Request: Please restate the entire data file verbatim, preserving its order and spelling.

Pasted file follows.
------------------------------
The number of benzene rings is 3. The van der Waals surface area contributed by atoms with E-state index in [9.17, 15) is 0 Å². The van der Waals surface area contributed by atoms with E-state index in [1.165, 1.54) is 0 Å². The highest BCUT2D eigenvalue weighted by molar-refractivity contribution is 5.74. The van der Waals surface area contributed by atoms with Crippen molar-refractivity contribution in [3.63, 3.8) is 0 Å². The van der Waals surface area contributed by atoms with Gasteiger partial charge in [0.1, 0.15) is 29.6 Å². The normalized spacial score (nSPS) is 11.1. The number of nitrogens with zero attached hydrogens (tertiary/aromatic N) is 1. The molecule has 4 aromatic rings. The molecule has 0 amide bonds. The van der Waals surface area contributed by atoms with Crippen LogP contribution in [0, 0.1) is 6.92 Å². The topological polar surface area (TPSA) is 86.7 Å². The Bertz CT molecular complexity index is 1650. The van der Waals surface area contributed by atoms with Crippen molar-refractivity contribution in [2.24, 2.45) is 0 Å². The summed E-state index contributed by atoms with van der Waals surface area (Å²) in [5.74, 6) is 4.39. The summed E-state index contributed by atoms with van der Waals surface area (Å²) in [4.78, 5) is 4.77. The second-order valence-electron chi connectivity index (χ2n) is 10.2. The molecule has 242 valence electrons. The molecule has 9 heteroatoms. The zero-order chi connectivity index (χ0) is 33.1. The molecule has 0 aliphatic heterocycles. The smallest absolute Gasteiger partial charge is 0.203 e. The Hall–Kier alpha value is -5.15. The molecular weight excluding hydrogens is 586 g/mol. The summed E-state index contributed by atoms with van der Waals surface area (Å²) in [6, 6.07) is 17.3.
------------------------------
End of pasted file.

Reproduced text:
The number of benzene rings is 3. The van der Waals surface area contributed by atoms with E-state index in [9.17, 15) is 0 Å². The van der Waals surface area contributed by atoms with E-state index in [1.165, 1.54) is 0 Å². The highest BCUT2D eigenvalue weighted by molar-refractivity contribution is 5.74. The van der Waals surface area contributed by atoms with Crippen molar-refractivity contribution in [3.63, 3.8) is 0 Å². The van der Waals surface area contributed by atoms with Gasteiger partial charge in [0.1, 0.15) is 29.6 Å². The normalized spacial score (nSPS) is 11.1. The number of nitrogens with zero attached hydrogens (tertiary/aromatic N) is 1. The molecule has 4 aromatic rings. The molecule has 0 amide bonds. The van der Waals surface area contributed by atoms with Crippen LogP contribution in [0, 0.1) is 6.92 Å². The topological polar surface area (TPSA) is 86.7 Å². The Bertz CT molecular complexity index is 1650. The van der Waals surface area contributed by atoms with Crippen molar-refractivity contribution in [2.24, 2.45) is 0 Å². The summed E-state index contributed by atoms with van der Waals surface area (Å²) in [5.74, 6) is 4.39. The summed E-state index contributed by atoms with van der Waals surface area (Å²) in [4.78, 5) is 4.77. The second-order valence-electron chi connectivity index (χ2n) is 10.2. The molecule has 242 valence electrons. The molecule has 9 heteroatoms. The zero-order chi connectivity index (χ0) is 33.1. The molecule has 0 aliphatic heterocycles. The smallest absolute Gasteiger partial charge is 0.203 e. The Hall–Kier alpha value is -5.15. The molecular weight excluding hydrogens is 586 g/mol. The summed E-state index contributed by atoms with van der Waals surface area (Å²) in [6, 6.07) is 17.3.